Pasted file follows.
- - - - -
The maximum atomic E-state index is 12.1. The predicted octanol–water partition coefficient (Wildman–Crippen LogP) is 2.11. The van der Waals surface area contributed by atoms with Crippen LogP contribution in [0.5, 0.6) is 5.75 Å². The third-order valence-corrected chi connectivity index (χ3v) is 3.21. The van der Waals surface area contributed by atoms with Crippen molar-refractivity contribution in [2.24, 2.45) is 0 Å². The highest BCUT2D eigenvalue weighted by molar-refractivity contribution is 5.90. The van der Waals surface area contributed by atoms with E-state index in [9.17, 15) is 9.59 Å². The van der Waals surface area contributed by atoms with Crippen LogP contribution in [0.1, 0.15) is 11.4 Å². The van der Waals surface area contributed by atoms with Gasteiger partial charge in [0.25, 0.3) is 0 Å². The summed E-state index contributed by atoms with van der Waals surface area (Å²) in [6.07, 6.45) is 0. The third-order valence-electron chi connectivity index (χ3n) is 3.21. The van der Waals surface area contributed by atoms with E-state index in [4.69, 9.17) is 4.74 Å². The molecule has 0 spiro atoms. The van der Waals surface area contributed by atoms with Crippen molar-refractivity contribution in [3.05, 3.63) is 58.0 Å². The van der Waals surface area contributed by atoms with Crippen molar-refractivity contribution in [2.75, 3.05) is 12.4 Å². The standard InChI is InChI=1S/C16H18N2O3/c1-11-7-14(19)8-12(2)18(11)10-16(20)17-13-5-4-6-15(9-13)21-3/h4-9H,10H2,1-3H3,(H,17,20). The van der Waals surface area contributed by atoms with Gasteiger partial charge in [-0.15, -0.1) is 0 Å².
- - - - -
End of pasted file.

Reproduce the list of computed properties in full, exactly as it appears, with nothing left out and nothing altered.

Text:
The maximum atomic E-state index is 12.1. The predicted octanol–water partition coefficient (Wildman–Crippen LogP) is 2.11. The van der Waals surface area contributed by atoms with Crippen LogP contribution in [0.5, 0.6) is 5.75 Å². The third-order valence-corrected chi connectivity index (χ3v) is 3.21. The van der Waals surface area contributed by atoms with Crippen molar-refractivity contribution in [2.24, 2.45) is 0 Å². The highest BCUT2D eigenvalue weighted by molar-refractivity contribution is 5.90. The van der Waals surface area contributed by atoms with E-state index in [9.17, 15) is 9.59 Å². The van der Waals surface area contributed by atoms with Crippen LogP contribution in [0.1, 0.15) is 11.4 Å². The van der Waals surface area contributed by atoms with Gasteiger partial charge in [0.25, 0.3) is 0 Å². The summed E-state index contributed by atoms with van der Waals surface area (Å²) in [6.07, 6.45) is 0. The third-order valence-electron chi connectivity index (χ3n) is 3.21. The van der Waals surface area contributed by atoms with E-state index in [4.69, 9.17) is 4.74 Å². The molecule has 0 spiro atoms. The van der Waals surface area contributed by atoms with Crippen molar-refractivity contribution in [3.05, 3.63) is 58.0 Å². The van der Waals surface area contributed by atoms with Crippen molar-refractivity contribution in [2.75, 3.05) is 12.4 Å². The standard InChI is InChI=1S/C16H18N2O3/c1-11-7-14(19)8-12(2)18(11)10-16(20)17-13-5-4-6-15(9-13)21-3/h4-9H,10H2,1-3H3,(H,17,20). The van der Waals surface area contributed by atoms with Gasteiger partial charge in [-0.15, -0.1) is 0 Å².